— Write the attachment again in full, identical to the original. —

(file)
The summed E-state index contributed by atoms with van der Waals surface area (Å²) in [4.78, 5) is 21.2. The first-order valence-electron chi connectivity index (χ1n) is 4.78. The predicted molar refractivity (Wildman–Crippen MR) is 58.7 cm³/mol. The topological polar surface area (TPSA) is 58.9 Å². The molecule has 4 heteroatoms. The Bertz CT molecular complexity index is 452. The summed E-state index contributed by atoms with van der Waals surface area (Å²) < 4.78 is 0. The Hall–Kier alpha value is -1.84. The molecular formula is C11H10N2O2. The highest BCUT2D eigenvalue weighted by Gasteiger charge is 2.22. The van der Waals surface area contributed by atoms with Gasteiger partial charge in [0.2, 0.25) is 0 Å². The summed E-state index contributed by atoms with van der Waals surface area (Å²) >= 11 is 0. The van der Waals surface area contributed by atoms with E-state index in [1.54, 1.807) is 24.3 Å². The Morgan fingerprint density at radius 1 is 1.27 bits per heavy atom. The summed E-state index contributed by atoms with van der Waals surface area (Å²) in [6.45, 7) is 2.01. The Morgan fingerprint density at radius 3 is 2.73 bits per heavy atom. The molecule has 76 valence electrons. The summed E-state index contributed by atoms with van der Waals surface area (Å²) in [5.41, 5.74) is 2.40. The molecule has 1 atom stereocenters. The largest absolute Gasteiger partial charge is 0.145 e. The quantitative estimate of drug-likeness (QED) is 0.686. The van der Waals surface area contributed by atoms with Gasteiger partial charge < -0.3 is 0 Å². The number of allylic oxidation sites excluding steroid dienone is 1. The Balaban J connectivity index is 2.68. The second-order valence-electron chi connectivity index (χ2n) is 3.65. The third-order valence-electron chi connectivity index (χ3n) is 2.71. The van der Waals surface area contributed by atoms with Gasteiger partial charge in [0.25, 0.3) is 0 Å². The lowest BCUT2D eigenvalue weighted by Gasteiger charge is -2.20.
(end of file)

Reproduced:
The summed E-state index contributed by atoms with van der Waals surface area (Å²) in [4.78, 5) is 21.2. The first-order valence-electron chi connectivity index (χ1n) is 4.78. The predicted molar refractivity (Wildman–Crippen MR) is 58.7 cm³/mol. The topological polar surface area (TPSA) is 58.9 Å². The molecule has 4 heteroatoms. The Bertz CT molecular complexity index is 452. The summed E-state index contributed by atoms with van der Waals surface area (Å²) < 4.78 is 0. The Hall–Kier alpha value is -1.84. The molecular formula is C11H10N2O2. The highest BCUT2D eigenvalue weighted by Gasteiger charge is 2.22. The van der Waals surface area contributed by atoms with Gasteiger partial charge in [0.2, 0.25) is 0 Å². The summed E-state index contributed by atoms with van der Waals surface area (Å²) >= 11 is 0. The van der Waals surface area contributed by atoms with E-state index in [1.54, 1.807) is 24.3 Å². The Morgan fingerprint density at radius 1 is 1.27 bits per heavy atom. The summed E-state index contributed by atoms with van der Waals surface area (Å²) in [6.45, 7) is 2.01. The Morgan fingerprint density at radius 3 is 2.73 bits per heavy atom. The molecule has 76 valence electrons. The summed E-state index contributed by atoms with van der Waals surface area (Å²) in [5.41, 5.74) is 2.40. The molecule has 1 atom stereocenters. The largest absolute Gasteiger partial charge is 0.145 e. The quantitative estimate of drug-likeness (QED) is 0.686. The van der Waals surface area contributed by atoms with Gasteiger partial charge < -0.3 is 0 Å². The number of allylic oxidation sites excluding steroid dienone is 1. The Balaban J connectivity index is 2.68. The second-order valence-electron chi connectivity index (χ2n) is 3.65. The third-order valence-electron chi connectivity index (χ3n) is 2.71. The van der Waals surface area contributed by atoms with Gasteiger partial charge in [0.25, 0.3) is 0 Å². The lowest BCUT2D eigenvalue weighted by Gasteiger charge is -2.20.